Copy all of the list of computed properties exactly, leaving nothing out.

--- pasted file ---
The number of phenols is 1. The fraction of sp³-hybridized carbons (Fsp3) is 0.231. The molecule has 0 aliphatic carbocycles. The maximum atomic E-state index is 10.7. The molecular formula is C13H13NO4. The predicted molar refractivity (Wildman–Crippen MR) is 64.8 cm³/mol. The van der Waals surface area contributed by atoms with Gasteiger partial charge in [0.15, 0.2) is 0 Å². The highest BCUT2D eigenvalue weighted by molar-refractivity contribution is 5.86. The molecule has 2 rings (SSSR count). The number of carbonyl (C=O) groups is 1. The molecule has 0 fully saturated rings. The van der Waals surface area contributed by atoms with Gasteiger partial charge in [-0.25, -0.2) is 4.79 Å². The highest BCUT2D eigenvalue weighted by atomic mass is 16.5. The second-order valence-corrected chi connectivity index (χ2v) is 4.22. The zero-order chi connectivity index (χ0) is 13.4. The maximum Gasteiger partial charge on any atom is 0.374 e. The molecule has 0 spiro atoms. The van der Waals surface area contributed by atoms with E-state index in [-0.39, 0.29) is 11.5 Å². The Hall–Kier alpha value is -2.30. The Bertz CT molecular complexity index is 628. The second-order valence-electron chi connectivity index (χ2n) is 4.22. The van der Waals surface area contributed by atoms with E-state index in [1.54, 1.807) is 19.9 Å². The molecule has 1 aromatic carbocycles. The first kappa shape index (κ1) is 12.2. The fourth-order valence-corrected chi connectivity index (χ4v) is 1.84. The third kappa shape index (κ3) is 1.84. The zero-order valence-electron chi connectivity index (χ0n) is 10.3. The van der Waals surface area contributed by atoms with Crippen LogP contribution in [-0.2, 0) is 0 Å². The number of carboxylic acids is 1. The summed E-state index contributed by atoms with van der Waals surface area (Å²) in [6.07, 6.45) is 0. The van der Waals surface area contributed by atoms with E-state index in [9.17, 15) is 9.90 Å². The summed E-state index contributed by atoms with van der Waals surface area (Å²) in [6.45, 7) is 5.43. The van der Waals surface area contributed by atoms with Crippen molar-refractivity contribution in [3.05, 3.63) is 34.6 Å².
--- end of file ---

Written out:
The number of phenols is 1. The fraction of sp³-hybridized carbons (Fsp3) is 0.231. The molecule has 0 aliphatic carbocycles. The maximum atomic E-state index is 10.7. The molecular formula is C13H13NO4. The predicted molar refractivity (Wildman–Crippen MR) is 64.8 cm³/mol. The van der Waals surface area contributed by atoms with Gasteiger partial charge in [0.15, 0.2) is 0 Å². The highest BCUT2D eigenvalue weighted by molar-refractivity contribution is 5.86. The molecule has 2 rings (SSSR count). The number of carbonyl (C=O) groups is 1. The molecule has 0 fully saturated rings. The van der Waals surface area contributed by atoms with Gasteiger partial charge in [-0.25, -0.2) is 4.79 Å². The highest BCUT2D eigenvalue weighted by atomic mass is 16.5. The second-order valence-corrected chi connectivity index (χ2v) is 4.22. The zero-order chi connectivity index (χ0) is 13.4. The maximum Gasteiger partial charge on any atom is 0.374 e. The molecule has 0 spiro atoms. The van der Waals surface area contributed by atoms with E-state index in [-0.39, 0.29) is 11.5 Å². The Hall–Kier alpha value is -2.30. The Bertz CT molecular complexity index is 628. The second-order valence-electron chi connectivity index (χ2n) is 4.22. The van der Waals surface area contributed by atoms with E-state index in [1.54, 1.807) is 19.9 Å². The molecule has 1 aromatic carbocycles. The first kappa shape index (κ1) is 12.2. The fourth-order valence-corrected chi connectivity index (χ4v) is 1.84. The third kappa shape index (κ3) is 1.84. The zero-order valence-electron chi connectivity index (χ0n) is 10.3. The van der Waals surface area contributed by atoms with Crippen LogP contribution in [-0.2, 0) is 0 Å². The number of carboxylic acids is 1. The summed E-state index contributed by atoms with van der Waals surface area (Å²) in [6.07, 6.45) is 0. The van der Waals surface area contributed by atoms with E-state index in [9.17, 15) is 9.90 Å². The summed E-state index contributed by atoms with van der Waals surface area (Å²) in [6.45, 7) is 5.43. The van der Waals surface area contributed by atoms with Crippen molar-refractivity contribution in [3.05, 3.63) is 34.6 Å².